1. Hmmm . . .
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    20 Jun '07 06:25
    Something that Blakbuzzard said about truth versus facticity triggered this—

    I am somewhat skeptical about applying the word “truth” to religious/spiritual propositions, at least in terms of a truth that one can epistemologically confirm.

    By this statement, I am really not talking about violating the logical rule that A and ~A cannot both be true at the same time. Dualism and non-dualism cannot both be propositionally true, as propositions. However—

    If I say that Beethoven’s Ninth symphony is “true,” I do not mean that it somehow contains or expresses a propositional truth claim. I am saying that it exhibits a certain kind of harmony and coherence that I might call “trueness.” As in the “trueness” of the grain of wood; or “true-ing up” the corners of a house; or sighting down a piece of lumber to see if it’s “true” or warped.

    In this sense, to say that if a Bach fugue is “true,” then a Ravi Shankar raga must be “false” is nonsensical. To say that if a shade of blue in the visible spectrum is true, then the color yellow must be false is nonsensical (I may be experiencing blue; you may be experiencing yellow). A certain wavelength range cannot exhibit both blueness and yellowness at the same time, but light contains those and other wavelengths (some invisible to humans) as well.

    I really think that, at its best, religious experience/expression is more like Beethoven (or Ravi Shankar) than like propositional logic—or empirical science.

    All spiritual (for lack of a better word) experience is, I believe, participatory. “I” am never separate from that experience, any more than “I” am separate from my experience of music—and what I ultimately know of music (as opposed to knowing things about it—composition and the like) is known in that experience. That is also true, I think, for the writers of various religious texts—as well as for readers of such texts. That is why I adhere to the rabbinical dictum (I forget where I first came across it) that one must bring one’s own torah to the torah-text—and out of that hermeneutical engagement, new Torah may be generated. I adhere to that principle in reading, say, the Upanishads as well.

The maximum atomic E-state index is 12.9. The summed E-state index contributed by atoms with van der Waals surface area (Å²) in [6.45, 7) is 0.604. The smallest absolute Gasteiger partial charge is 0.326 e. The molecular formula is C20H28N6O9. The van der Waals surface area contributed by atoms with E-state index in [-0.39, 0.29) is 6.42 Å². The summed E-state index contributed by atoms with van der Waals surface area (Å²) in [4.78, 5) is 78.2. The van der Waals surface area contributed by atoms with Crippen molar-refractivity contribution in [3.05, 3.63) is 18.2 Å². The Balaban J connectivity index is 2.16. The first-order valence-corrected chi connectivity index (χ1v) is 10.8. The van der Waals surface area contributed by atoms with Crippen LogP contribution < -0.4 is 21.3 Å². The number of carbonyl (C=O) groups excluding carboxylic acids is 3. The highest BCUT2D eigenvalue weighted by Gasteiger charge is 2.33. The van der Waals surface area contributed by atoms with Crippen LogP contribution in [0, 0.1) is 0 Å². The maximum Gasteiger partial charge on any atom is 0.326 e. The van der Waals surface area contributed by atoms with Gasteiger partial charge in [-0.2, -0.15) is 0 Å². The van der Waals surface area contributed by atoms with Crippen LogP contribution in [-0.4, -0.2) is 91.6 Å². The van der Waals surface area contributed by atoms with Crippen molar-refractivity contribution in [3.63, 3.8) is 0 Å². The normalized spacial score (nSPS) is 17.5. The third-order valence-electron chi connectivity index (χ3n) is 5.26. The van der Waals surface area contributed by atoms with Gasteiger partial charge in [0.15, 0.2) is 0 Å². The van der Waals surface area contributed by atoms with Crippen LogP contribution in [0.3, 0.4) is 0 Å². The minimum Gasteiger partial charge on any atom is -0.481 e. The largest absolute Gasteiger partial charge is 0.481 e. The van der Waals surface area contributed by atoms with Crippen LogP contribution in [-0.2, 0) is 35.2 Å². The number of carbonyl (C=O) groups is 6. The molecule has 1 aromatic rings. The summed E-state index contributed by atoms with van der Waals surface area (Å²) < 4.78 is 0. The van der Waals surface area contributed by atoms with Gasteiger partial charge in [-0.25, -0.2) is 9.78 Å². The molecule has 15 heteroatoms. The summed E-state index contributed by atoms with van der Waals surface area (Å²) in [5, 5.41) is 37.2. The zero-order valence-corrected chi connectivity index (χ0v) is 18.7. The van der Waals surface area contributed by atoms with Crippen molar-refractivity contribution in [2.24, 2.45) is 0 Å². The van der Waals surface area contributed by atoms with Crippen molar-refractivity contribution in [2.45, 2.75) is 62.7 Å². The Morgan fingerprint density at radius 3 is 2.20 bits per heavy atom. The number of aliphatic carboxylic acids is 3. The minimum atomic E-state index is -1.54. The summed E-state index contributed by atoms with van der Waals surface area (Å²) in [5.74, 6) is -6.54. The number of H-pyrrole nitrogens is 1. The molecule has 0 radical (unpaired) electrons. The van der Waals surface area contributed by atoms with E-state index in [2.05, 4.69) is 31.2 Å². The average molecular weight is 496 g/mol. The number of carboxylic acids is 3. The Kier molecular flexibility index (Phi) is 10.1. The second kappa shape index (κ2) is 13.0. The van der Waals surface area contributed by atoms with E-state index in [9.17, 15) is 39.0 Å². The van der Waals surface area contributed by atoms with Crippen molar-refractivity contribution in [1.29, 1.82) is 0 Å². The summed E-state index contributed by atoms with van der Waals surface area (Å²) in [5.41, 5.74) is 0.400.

Of course, there is in all that, some propositional content—i.e., statements about the nature of religion at its “truest.” I am only proposing that we can push the propositional (truth-claim) content of religions too far. The mystics seem to have little trouble communicating beyond the barriers of particular truth-claims, in order to share the “trueness” that lies behind them.
  2. Cape Town
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    20 Jun '07 06:57
    Originally posted by vistesd
    In this sense, to say that if a Bach fugue is “true,” then a Ravi Shankar raga must be “false” is nonsensical. To say that if a shade of blue in the visible spectrum is true, then the color yellow must be false is nonsensical.
    That is because you are using the word true in one of its alternative meanings. But it is also nonsensical to state that if a Bach fugue is “true” the the Bach fugue is "the truth" as that would be a misinterpretation of the word 'true' as used.
    The use of the word 'true' as you are using it is closer to 'equals' or 'uniform' than it is to 'logically correct'. I guess it could be thought of as 'internally logically consistent.' For example the grain of wood is true if it is straight or logically consistent with the desired straight line. A shade of blue would be 'true' if it is the exact shade desired. A Bach fugue is “true” if it is consistent with the definition of a fugue (or possibly a good fugue) keeping in mind that the definition in question might be an experience we have when listening to it rather than an mathematical definition.
    One can have a 'true religious experience' even if the experience was one of a non-existent entity ie not the truth.
  3. Hmmm . . .
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    20 Jun '07 07:42
    Originally posted by twhitehead
    That is because you are using the word true in one of its alternative meanings. But it is also nonsensical to state that if a Bach fugue is “true” the the Bach fugue is "the truth" as that would be a misinterpretation of the word 'true' as used.
    The use of the word 'true' as you are using it is closer to 'equals' or 'uniform' than it is to 'logically cor ...[text shortened]... nce' even if the experience was one of a non-existent entity ie not the truth.
    That is because you are using the word true in one of its alternative meanings.

    Granted. I am proposing that, by and large, the “alternative” is more reasonable in religious/spiritual contexts.